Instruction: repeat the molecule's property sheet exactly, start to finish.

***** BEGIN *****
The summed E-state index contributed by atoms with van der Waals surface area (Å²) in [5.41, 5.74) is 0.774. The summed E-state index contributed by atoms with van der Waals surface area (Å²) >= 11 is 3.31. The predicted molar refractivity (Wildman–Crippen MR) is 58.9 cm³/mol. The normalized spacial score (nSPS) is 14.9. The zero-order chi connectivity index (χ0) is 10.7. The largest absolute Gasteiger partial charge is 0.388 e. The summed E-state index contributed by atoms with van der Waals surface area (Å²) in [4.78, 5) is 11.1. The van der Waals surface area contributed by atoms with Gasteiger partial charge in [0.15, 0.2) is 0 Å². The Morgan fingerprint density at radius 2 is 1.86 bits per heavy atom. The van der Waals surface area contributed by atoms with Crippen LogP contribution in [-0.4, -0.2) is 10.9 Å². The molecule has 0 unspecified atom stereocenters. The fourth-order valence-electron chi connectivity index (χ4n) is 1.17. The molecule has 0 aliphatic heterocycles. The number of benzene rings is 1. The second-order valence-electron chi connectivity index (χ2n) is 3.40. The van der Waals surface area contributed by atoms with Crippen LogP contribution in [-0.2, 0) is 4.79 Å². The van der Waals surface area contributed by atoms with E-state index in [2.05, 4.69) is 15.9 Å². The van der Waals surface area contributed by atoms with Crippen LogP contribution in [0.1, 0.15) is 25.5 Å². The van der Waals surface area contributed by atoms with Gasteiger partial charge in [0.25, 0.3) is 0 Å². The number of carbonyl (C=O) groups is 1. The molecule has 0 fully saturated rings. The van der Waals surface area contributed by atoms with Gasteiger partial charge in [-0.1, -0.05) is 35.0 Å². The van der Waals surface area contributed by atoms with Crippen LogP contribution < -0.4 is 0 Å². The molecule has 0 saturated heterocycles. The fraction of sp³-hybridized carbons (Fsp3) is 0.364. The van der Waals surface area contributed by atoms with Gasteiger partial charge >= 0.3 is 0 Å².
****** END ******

The summed E-state index contributed by atoms with van der Waals surface area (Å²) in [5.41, 5.74) is 0.774. The summed E-state index contributed by atoms with van der Waals surface area (Å²) >= 11 is 3.31. The predicted molar refractivity (Wildman–Crippen MR) is 58.9 cm³/mol. The normalized spacial score (nSPS) is 14.9. The zero-order chi connectivity index (χ0) is 10.7. The largest absolute Gasteiger partial charge is 0.388 e. The summed E-state index contributed by atoms with van der Waals surface area (Å²) in [4.78, 5) is 11.1. The van der Waals surface area contributed by atoms with Gasteiger partial charge in [0.15, 0.2) is 0 Å². The Morgan fingerprint density at radius 2 is 1.86 bits per heavy atom. The van der Waals surface area contributed by atoms with Crippen LogP contribution in [-0.4, -0.2) is 10.9 Å². The molecule has 0 unspecified atom stereocenters. The fourth-order valence-electron chi connectivity index (χ4n) is 1.17. The molecule has 0 aliphatic heterocycles. The number of benzene rings is 1. The second-order valence-electron chi connectivity index (χ2n) is 3.40. The van der Waals surface area contributed by atoms with Crippen LogP contribution in [-0.2, 0) is 4.79 Å². The van der Waals surface area contributed by atoms with E-state index in [2.05, 4.69) is 15.9 Å². The van der Waals surface area contributed by atoms with Crippen LogP contribution in [0.1, 0.15) is 25.5 Å². The van der Waals surface area contributed by atoms with Gasteiger partial charge in [0.25, 0.3) is 0 Å². The number of carbonyl (C=O) groups is 1. The molecule has 0 fully saturated rings. The van der Waals surface area contributed by atoms with Gasteiger partial charge in [-0.1, -0.05) is 35.0 Å². The van der Waals surface area contributed by atoms with Crippen LogP contribution < -0.4 is 0 Å². The molecule has 0 saturated heterocycles. The fraction of sp³-hybridized carbons (Fsp3) is 0.364. The van der Waals surface area contributed by atoms with Gasteiger partial charge >= 0.3 is 0 Å².